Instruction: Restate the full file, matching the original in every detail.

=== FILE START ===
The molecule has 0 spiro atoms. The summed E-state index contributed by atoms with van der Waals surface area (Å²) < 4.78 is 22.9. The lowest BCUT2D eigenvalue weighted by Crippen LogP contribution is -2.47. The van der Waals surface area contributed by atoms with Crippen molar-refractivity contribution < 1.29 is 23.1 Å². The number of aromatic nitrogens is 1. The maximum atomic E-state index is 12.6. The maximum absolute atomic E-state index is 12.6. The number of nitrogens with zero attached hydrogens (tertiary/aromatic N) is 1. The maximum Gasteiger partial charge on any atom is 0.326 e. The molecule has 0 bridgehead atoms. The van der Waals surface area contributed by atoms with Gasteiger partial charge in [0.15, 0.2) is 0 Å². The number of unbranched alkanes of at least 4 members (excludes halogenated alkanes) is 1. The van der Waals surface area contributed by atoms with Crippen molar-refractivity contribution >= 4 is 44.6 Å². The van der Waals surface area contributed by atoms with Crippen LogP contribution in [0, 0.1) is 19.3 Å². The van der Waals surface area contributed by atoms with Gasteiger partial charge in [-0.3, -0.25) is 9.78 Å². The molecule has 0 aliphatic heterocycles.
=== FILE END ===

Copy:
The molecule has 0 spiro atoms. The summed E-state index contributed by atoms with van der Waals surface area (Å²) < 4.78 is 22.9. The lowest BCUT2D eigenvalue weighted by Crippen LogP contribution is -2.47. The van der Waals surface area contributed by atoms with Crippen molar-refractivity contribution < 1.29 is 23.1 Å². The number of aromatic nitrogens is 1. The maximum atomic E-state index is 12.6. The maximum absolute atomic E-state index is 12.6. The number of nitrogens with zero attached hydrogens (tertiary/aromatic N) is 1. The maximum Gasteiger partial charge on any atom is 0.326 e. The molecule has 0 bridgehead atoms. The van der Waals surface area contributed by atoms with Gasteiger partial charge in [0.15, 0.2) is 0 Å². The number of unbranched alkanes of at least 4 members (excludes halogenated alkanes) is 1. The van der Waals surface area contributed by atoms with Crippen molar-refractivity contribution >= 4 is 44.6 Å². The van der Waals surface area contributed by atoms with Crippen LogP contribution in [0, 0.1) is 19.3 Å². The van der Waals surface area contributed by atoms with Gasteiger partial charge in [-0.3, -0.25) is 9.78 Å². The molecule has 0 aliphatic heterocycles.